- FrYars »
In a shameless act of Being Excellent, frYars caught the ear of more than one DiS writer this autumn with the release of debut EP The Ides (reviewed here), a four-track affair which blurred the lines between electronica and alt-indie. Prompting comparisons in the press to Kele Okereke, Alex Kapranos, Midlake, Royksopp, Magnetic Fields and Nick Cave amongst others, the honest truth is that frYars doesn’t consistently sound like any of these.
Personally speaking, ‘Madeline’ is one of the songs of 2007, the near-perfect combination of wistful indie-pop and comforting computer sounds making for a finished article both soothing and swooning as a seemingly endless number of little electro noises drift in and out somewhere in the background. It’s almost irresistibly endearing, something only heightened when you consider that the man behind frYars, Londoner Ben Garrett, is only just nineteen – “it looks better on the press release”, says he. Oh, and when he needed a female vocal for the closing track of his EP, he opted for none other than his grandmother.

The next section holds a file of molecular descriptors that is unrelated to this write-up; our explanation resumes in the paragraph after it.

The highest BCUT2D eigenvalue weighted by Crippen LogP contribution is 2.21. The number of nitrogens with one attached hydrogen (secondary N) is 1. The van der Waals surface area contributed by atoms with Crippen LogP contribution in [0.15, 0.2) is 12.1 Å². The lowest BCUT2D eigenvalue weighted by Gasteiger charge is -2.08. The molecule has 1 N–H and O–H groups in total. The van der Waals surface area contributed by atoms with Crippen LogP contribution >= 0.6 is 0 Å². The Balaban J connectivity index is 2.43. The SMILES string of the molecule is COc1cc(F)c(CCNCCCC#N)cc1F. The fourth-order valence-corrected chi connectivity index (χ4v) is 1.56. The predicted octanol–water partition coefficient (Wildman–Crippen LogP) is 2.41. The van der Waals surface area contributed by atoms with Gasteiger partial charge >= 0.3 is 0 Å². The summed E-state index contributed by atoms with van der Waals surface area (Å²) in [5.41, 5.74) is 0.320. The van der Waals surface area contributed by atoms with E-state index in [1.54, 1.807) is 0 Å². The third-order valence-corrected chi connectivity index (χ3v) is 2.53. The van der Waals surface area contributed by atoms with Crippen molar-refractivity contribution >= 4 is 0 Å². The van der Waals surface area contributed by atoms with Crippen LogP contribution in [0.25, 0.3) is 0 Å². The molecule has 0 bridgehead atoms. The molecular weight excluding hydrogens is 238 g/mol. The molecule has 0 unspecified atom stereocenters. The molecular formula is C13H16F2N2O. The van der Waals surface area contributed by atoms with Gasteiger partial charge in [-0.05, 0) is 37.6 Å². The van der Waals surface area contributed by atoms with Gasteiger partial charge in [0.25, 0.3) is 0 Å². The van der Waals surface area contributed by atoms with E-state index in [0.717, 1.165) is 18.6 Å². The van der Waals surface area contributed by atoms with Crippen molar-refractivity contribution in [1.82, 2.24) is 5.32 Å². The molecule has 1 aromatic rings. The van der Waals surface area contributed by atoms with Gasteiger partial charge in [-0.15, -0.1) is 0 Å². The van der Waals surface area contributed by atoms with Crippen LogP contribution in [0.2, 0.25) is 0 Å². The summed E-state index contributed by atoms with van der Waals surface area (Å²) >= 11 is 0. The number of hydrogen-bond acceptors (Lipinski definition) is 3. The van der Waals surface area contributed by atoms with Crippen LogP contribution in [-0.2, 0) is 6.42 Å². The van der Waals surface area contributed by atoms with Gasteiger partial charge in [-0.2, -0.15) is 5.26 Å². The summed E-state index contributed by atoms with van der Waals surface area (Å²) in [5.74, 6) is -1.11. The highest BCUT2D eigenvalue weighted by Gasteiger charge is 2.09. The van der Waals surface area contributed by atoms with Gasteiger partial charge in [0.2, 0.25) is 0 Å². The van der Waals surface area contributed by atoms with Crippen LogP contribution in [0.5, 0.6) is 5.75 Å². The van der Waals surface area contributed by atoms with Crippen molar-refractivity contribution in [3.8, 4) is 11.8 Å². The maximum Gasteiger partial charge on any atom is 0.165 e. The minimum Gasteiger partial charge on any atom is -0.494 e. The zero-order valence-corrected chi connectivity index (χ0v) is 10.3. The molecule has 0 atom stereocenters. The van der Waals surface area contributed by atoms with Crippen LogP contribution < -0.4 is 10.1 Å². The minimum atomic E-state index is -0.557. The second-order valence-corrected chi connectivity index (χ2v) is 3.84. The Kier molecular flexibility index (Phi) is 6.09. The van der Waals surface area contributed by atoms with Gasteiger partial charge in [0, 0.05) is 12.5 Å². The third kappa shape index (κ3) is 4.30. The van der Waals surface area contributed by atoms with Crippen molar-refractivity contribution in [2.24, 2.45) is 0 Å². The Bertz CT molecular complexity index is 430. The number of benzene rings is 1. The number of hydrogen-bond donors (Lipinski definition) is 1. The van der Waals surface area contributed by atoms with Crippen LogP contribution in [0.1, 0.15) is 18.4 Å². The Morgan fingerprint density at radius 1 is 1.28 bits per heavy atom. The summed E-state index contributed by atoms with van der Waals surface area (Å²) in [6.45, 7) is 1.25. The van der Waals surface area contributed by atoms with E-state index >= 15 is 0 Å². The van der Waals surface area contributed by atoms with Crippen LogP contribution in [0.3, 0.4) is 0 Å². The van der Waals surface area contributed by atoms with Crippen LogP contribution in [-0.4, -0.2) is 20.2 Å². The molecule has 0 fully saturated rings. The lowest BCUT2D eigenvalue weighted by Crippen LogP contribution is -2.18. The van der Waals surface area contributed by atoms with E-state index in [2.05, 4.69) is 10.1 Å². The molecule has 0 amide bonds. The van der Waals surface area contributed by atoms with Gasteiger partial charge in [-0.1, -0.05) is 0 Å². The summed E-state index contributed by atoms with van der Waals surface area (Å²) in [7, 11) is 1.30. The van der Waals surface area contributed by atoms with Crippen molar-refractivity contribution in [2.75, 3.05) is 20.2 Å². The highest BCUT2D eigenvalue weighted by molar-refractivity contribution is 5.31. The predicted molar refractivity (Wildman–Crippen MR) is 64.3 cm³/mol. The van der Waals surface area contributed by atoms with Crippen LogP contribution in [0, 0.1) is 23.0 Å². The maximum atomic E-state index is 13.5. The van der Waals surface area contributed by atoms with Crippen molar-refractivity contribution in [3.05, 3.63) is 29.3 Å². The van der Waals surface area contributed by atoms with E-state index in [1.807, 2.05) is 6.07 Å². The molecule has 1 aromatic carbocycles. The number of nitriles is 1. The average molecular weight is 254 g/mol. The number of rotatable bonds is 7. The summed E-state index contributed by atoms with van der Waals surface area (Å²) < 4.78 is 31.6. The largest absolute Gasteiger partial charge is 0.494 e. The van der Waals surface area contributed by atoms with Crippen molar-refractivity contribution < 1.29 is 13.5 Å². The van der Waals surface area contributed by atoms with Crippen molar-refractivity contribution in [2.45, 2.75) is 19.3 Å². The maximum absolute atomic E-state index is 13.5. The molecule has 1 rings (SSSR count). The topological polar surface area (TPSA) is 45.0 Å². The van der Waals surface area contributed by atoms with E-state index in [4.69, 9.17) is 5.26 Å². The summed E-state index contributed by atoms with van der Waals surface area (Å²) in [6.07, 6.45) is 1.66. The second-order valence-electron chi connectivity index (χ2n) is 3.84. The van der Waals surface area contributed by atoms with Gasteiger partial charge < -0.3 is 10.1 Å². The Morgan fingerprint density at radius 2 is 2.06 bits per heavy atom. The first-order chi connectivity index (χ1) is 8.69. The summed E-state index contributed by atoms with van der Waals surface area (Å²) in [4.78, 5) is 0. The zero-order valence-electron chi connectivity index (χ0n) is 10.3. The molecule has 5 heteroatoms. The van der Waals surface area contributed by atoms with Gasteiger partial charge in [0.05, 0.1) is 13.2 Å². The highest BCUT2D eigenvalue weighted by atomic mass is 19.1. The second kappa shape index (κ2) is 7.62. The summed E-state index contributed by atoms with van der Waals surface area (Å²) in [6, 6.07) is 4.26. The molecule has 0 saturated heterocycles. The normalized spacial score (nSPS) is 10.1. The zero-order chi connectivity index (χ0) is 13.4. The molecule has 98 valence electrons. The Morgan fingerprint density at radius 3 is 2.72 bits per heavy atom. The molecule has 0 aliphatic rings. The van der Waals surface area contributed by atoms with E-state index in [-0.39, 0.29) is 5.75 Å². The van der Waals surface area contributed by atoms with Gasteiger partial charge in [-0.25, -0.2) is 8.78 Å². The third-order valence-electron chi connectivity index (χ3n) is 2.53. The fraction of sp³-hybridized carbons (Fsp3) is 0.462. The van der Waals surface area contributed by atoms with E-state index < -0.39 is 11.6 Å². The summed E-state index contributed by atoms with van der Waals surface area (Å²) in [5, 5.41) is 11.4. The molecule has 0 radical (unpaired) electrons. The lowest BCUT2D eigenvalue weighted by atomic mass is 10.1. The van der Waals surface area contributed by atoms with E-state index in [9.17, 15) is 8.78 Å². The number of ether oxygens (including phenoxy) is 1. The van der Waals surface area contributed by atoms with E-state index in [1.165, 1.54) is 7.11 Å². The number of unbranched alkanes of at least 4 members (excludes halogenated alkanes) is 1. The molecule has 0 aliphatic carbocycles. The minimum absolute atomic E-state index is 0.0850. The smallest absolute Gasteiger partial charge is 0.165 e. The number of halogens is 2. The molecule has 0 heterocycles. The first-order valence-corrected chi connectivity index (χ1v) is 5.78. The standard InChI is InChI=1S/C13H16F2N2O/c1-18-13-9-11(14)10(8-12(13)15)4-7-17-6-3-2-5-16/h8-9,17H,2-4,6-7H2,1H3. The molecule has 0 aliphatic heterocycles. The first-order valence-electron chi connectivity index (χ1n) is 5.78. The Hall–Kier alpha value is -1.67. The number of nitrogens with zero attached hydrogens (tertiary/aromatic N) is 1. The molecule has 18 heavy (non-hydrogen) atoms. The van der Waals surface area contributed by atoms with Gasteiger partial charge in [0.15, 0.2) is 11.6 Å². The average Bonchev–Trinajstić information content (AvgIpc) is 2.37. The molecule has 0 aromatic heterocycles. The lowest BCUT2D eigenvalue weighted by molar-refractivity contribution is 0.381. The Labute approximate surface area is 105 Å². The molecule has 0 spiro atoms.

With a musical maturity beyond his years, the future bodes well for Garrett, provided the stars align correctly, but enough gushing – DiS finds the man in question on a particularly cold, mid-November afternoon, where we’re beamed into his presence by the magic of the telephone device. With just a few hours to go before he takes to the stage for the first official frYars live show in a particularly dark Clerkenwell basement, he’s attempting to stave off a particularly unwelcome cold using the time-honoured method of soup and noodles..
First things first – why frYars and not Ben Garrett?
I don’t really have a reason – it’s just a stage name, not something to hide behind. I just didn’t like the idea of my name being everywhere, only that hasn’t really worked. With the capital Y thing, everyone asks about it and I don’t know what the deal is. Kanye West has a big Y..
No-one ever mentions that! Maybe they’re scared. I think with the Y in the middle of frYars, it makes the word more interesting - like a hill! - up and then down again rather than downhill all the way.
So tonight is the night – it’s your first gig, right?